Date of Award


Degree Type


Degree Name

Doctor of Philosophy (PhD)


Social Science


Amy Lutz


Cuba;immigrant incorporation;migration;new destination;social media;social networks

Subject Categories

Social and Behavioral Sciences | Sociology


This dissertation investigates the phenomenon of Cuban migration and highlights the critical role that social networks play in facilitating the process of emigration, settlement, and the formation of new identities for Cuban migrants in Syracuse. With a focus on the most recent waves of Cuban migrants, the study explores how social networks have become integral in shaping the migration experiences of these new Cubans, enabling them to navigate the challenges and opportunities associated with emigrating and settling in Syracuse, NY, a non-gateway city. This research employs a qualitative approach, drawing on in-depth interviews of twenty-five participants, participant observations, and analysis of various forms of digital and offline social networks. This study offers insights into the intimate complexities of their journeys, shedding light on the ways in which social networks are instrumental in facilitating migration and supporting the establishment of new lives in new environments. The dissertation begins by delving into motivations behind Cuban migration, encompassing a range of factors such as economic opportunities, political circumstances, and family reunification. It then explores the mechanisms through which social networks are utilized by Cuban migrants, both in pre-departure phase, the journey phase, and during the settlement process. The analysis examines how these networks provide capital in the form of practical assistance, information sharing, emotional support, and access to resources, which are crucial for successful migration and community integrations. These newest Cuban migrants connect with their social networks in an unprecedented way through the use of social media in each part of their journey, necessitating the introduction of a new wave of Cuban migrants, Los Comunicados. Furthermore, the study investigates the transformative role of social networks in shaping new identities among Cuban migrants. It explores how individuals negotiate and construct their identities as they adapt to the cultural, social, and economic contexts of their new destination. This research examines how social networks serve as platforms for identity negotiation, providing spaces for individuals to connect with others who share similar experiences, values, and aspirations. Ultimately, this dissertation contributes to the existing literature on Cuban migration by identifying a new wave and offering a nuanced understanding of Cuban migration dynamics and the ways social networks shape migrants’ experiences. The findings provide valuable insights for policymakers, practitioners, and scholars, emphasizing the importance of recognizing and harnessing the potential of both digital and offline social networks in facilitating successful migration outcomes, fostering integration, and promoting Cuban migrants’ well-being in their new destination location.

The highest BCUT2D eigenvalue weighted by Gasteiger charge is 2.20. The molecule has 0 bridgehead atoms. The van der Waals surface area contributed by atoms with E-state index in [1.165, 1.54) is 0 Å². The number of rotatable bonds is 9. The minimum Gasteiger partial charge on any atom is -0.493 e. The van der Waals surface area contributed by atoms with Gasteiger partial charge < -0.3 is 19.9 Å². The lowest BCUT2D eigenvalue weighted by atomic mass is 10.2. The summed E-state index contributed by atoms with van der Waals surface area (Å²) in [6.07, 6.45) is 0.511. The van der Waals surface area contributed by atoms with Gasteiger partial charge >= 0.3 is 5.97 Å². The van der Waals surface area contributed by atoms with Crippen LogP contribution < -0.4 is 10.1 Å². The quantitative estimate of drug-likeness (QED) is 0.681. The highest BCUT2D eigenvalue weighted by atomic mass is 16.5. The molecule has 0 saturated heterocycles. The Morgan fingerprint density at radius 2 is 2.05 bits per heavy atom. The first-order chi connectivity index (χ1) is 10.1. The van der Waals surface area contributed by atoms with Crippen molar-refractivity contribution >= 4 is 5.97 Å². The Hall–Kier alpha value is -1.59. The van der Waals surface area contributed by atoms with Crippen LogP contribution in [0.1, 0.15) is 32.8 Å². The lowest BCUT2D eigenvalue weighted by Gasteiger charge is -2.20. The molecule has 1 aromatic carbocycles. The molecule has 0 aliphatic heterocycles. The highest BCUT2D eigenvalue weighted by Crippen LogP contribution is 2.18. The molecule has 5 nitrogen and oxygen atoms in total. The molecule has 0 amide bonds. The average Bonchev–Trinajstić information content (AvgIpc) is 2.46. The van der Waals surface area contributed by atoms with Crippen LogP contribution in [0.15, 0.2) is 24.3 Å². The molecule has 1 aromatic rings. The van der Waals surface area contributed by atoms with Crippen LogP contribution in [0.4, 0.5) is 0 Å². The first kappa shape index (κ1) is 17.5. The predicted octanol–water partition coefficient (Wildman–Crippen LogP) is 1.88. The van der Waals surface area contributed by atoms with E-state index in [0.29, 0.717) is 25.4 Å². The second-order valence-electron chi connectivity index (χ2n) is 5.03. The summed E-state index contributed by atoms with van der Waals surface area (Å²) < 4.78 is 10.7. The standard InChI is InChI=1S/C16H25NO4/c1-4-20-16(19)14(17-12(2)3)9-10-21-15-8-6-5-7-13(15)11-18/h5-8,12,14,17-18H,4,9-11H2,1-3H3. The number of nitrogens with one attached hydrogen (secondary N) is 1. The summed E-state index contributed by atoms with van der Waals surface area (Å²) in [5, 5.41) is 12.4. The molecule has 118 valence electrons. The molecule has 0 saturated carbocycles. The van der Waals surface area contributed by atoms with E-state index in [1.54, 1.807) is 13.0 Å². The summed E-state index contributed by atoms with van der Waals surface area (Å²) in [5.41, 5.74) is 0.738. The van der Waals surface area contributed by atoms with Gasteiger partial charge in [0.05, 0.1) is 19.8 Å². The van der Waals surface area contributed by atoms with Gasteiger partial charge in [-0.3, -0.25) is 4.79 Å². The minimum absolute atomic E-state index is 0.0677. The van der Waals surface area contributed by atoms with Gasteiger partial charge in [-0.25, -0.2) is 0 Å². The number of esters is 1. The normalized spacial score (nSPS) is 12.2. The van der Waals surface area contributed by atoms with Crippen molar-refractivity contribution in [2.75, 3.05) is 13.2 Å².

Open Access

Included in

Sociology Commons